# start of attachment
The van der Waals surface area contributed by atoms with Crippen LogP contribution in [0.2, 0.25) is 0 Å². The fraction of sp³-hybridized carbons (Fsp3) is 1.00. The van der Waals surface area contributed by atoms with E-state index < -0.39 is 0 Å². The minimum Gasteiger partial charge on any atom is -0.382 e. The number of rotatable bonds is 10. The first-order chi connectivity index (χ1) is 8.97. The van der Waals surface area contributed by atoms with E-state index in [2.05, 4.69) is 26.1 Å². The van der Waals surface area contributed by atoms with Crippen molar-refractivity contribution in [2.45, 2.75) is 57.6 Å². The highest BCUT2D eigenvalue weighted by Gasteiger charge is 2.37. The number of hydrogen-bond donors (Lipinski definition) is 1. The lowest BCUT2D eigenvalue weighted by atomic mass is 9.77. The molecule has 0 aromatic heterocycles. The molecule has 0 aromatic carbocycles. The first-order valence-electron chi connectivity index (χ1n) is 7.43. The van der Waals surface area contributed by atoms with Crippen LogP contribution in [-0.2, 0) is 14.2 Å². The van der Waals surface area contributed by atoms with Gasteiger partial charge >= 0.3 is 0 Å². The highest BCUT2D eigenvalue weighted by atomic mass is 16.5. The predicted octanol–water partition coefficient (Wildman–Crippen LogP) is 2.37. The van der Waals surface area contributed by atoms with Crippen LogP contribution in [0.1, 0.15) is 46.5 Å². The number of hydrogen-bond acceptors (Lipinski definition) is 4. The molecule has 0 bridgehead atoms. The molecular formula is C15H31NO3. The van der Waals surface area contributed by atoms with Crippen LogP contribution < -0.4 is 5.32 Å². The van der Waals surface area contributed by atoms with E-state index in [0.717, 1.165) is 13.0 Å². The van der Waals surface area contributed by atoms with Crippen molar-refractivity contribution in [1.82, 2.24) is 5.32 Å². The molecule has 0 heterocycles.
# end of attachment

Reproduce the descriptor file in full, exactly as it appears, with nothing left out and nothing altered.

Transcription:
The van der Waals surface area contributed by atoms with Crippen LogP contribution in [0.2, 0.25) is 0 Å². The fraction of sp³-hybridized carbons (Fsp3) is 1.00. The van der Waals surface area contributed by atoms with E-state index < -0.39 is 0 Å². The minimum Gasteiger partial charge on any atom is -0.382 e. The number of rotatable bonds is 10. The first-order chi connectivity index (χ1) is 8.97. The van der Waals surface area contributed by atoms with E-state index in [2.05, 4.69) is 26.1 Å². The van der Waals surface area contributed by atoms with Crippen molar-refractivity contribution in [2.45, 2.75) is 57.6 Å². The highest BCUT2D eigenvalue weighted by Gasteiger charge is 2.37. The number of hydrogen-bond donors (Lipinski definition) is 1. The lowest BCUT2D eigenvalue weighted by atomic mass is 9.77. The molecule has 0 aromatic heterocycles. The molecule has 0 aromatic carbocycles. The first-order valence-electron chi connectivity index (χ1n) is 7.43. The van der Waals surface area contributed by atoms with Crippen LogP contribution in [-0.2, 0) is 14.2 Å². The van der Waals surface area contributed by atoms with Gasteiger partial charge >= 0.3 is 0 Å². The highest BCUT2D eigenvalue weighted by atomic mass is 16.5. The predicted octanol–water partition coefficient (Wildman–Crippen LogP) is 2.37. The van der Waals surface area contributed by atoms with Crippen LogP contribution in [0.1, 0.15) is 46.5 Å². The number of hydrogen-bond acceptors (Lipinski definition) is 4. The molecule has 0 bridgehead atoms. The molecular formula is C15H31NO3. The van der Waals surface area contributed by atoms with Crippen LogP contribution < -0.4 is 5.32 Å². The van der Waals surface area contributed by atoms with E-state index in [0.717, 1.165) is 13.0 Å². The van der Waals surface area contributed by atoms with Crippen molar-refractivity contribution in [1.82, 2.24) is 5.32 Å². The molecule has 0 heterocycles.